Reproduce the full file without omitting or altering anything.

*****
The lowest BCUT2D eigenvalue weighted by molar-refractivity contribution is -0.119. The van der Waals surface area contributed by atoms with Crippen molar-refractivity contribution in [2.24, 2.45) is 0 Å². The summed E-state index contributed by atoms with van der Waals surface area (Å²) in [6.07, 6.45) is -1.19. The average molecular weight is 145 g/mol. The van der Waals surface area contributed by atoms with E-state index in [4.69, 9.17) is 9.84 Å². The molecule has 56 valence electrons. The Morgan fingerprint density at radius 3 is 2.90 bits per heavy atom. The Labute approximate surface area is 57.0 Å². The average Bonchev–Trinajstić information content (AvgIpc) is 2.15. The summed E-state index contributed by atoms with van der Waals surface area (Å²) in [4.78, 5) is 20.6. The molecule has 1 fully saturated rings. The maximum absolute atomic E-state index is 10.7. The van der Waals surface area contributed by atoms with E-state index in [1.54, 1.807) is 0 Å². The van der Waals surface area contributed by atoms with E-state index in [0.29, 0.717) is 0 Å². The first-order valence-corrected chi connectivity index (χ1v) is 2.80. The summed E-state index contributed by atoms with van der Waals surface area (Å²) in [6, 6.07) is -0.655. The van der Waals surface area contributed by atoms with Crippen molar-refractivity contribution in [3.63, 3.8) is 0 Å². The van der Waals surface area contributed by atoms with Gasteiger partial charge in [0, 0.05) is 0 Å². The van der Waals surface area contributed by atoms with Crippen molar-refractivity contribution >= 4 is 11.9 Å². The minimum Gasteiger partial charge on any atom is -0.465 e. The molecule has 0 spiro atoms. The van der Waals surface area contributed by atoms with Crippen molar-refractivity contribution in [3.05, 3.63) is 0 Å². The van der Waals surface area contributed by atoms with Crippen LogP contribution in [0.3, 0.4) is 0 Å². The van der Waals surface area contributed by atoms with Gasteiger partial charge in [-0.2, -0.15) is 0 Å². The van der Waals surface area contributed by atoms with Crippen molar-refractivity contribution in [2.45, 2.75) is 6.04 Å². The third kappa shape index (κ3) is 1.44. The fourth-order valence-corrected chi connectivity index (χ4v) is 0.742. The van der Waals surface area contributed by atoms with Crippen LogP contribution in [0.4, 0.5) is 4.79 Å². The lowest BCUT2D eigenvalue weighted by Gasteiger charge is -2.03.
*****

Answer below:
The lowest BCUT2D eigenvalue weighted by molar-refractivity contribution is -0.119. The van der Waals surface area contributed by atoms with Crippen molar-refractivity contribution in [2.24, 2.45) is 0 Å². The summed E-state index contributed by atoms with van der Waals surface area (Å²) in [6.07, 6.45) is -1.19. The average molecular weight is 145 g/mol. The van der Waals surface area contributed by atoms with E-state index in [4.69, 9.17) is 9.84 Å². The molecule has 56 valence electrons. The Morgan fingerprint density at radius 3 is 2.90 bits per heavy atom. The Labute approximate surface area is 57.0 Å². The average Bonchev–Trinajstić information content (AvgIpc) is 2.15. The summed E-state index contributed by atoms with van der Waals surface area (Å²) in [4.78, 5) is 20.6. The molecule has 1 fully saturated rings. The maximum absolute atomic E-state index is 10.7. The van der Waals surface area contributed by atoms with E-state index in [1.54, 1.807) is 0 Å². The van der Waals surface area contributed by atoms with E-state index in [0.29, 0.717) is 0 Å². The first-order valence-corrected chi connectivity index (χ1v) is 2.80. The summed E-state index contributed by atoms with van der Waals surface area (Å²) in [6, 6.07) is -0.655. The van der Waals surface area contributed by atoms with Crippen molar-refractivity contribution in [3.63, 3.8) is 0 Å². The van der Waals surface area contributed by atoms with Gasteiger partial charge in [0, 0.05) is 0 Å². The van der Waals surface area contributed by atoms with Crippen molar-refractivity contribution >= 4 is 11.9 Å². The minimum Gasteiger partial charge on any atom is -0.465 e. The molecule has 0 spiro atoms. The van der Waals surface area contributed by atoms with Crippen molar-refractivity contribution in [3.05, 3.63) is 0 Å². The van der Waals surface area contributed by atoms with Crippen LogP contribution in [0.3, 0.4) is 0 Å². The van der Waals surface area contributed by atoms with Gasteiger partial charge in [-0.2, -0.15) is 0 Å². The van der Waals surface area contributed by atoms with Crippen molar-refractivity contribution in [2.45, 2.75) is 6.04 Å². The third kappa shape index (κ3) is 1.44. The fourth-order valence-corrected chi connectivity index (χ4v) is 0.742. The van der Waals surface area contributed by atoms with Crippen LogP contribution in [0.4, 0.5) is 4.79 Å². The lowest BCUT2D eigenvalue weighted by Gasteiger charge is -2.03.